England: New project to examine how social housing is allocated
A new project to explore how social housing is being allocated across England is being launched by the Chartered Institute of Housing (CIH).
Rethinking allocations aims to analyse what housing associations and councils are doing now – and why – and stimulate debate about how things could be improved.
Social housing providers are being invited to take part in an online survey to share their experiences which opens today and closes on November 23.
Rethinking allocations is the next stage of CIH’s successful Rethinking social housing project, which saw more than 3,000 people have their say on the future of social housing via workshops, an online survey and public polling. The report demonstrated that while there is wide support for a much broader range of people to be able to live in social housing, in practice the shortage of genuinely affordable housing for rent means that some form of allocation system will remain necessary.
It also highlighted serious issues with the sector’s ability to support people on very low incomes. Housing professionals who took part said the shortage of homes for social rent is affecting their ability to help people in housing need. According to research from Crisis and the Joseph Rowntree Foundation, 70% of councils across England find it difficult to help people access social housing to prevent or relieve homelessness.
CIH chief executive, Terrie Alafat CBE, said: “Housing professionals and tenants who took part in Rethinking social housing raised concerns that practices such as affordability checks and tenancy sustainment initiatives could effectively screen out or exclude people considered most in need. Where are these people supposed to go?
“Throughout this new Rethinking allocations project, we will be looking at the different criteria used in allocation policies by councils and housing associations across England, the extent to which they’re being shaped by government policy, and the impact this is having on who is accessing and living in social rented housing. By understanding better what is happening now, and the reasons behind that, we’re aiming to open a debate about how things could be improved – and how we can get to a place where social housing is allocated in a way that allows it to play a central role in balanced, vibrant communities.”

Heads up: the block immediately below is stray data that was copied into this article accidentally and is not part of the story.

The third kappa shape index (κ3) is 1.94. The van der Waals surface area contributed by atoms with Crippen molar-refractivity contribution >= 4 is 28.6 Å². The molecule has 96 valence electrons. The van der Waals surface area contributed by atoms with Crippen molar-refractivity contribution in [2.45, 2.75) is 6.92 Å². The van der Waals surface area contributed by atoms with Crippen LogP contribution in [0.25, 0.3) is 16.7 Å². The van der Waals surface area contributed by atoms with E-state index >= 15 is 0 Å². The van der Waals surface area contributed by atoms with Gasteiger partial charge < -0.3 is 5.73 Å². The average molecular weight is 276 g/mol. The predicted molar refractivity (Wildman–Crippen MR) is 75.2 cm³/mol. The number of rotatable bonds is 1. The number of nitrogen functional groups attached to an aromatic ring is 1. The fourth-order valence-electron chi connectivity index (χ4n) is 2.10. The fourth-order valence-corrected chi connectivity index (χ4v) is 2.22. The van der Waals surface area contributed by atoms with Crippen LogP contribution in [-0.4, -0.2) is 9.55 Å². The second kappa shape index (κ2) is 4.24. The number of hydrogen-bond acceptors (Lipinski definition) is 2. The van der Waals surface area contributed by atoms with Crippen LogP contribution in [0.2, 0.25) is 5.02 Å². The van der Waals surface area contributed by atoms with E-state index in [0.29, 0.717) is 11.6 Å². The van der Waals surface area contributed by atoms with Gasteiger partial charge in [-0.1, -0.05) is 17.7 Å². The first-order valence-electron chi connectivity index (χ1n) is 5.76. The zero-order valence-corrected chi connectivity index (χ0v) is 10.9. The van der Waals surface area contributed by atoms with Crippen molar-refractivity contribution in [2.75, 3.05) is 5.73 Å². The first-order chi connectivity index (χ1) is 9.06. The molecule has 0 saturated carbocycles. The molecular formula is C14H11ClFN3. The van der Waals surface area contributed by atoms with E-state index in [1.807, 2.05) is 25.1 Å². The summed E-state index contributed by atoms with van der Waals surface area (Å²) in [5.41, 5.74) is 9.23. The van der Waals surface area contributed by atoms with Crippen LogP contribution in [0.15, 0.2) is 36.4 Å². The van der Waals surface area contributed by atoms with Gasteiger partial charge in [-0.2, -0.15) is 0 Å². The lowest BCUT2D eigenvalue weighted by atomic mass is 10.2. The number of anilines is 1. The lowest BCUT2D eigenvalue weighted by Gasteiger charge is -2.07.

South Liverpool Homes has sponsored the initiative and helped shape the project, alongside an advisory panel of sector experts.
South Liverpool Homes chief executive, Julie Fadden, said: “We need to think differently about how we give social housing tenants real choice, as in our experience the current systems do not work.”
CIH will be using the data from the survey to develop a series of workshops to explore the findings in more detail. Head of policy Melanie Rees and policy and practice officer Faye Greaves will be hosting a Twitter debate for people to have their say on the project on Thursday 8 November from 12.30pm to 1.30pm using #rethinkingallocations.
Councils and housing associations can take part in the online survey here.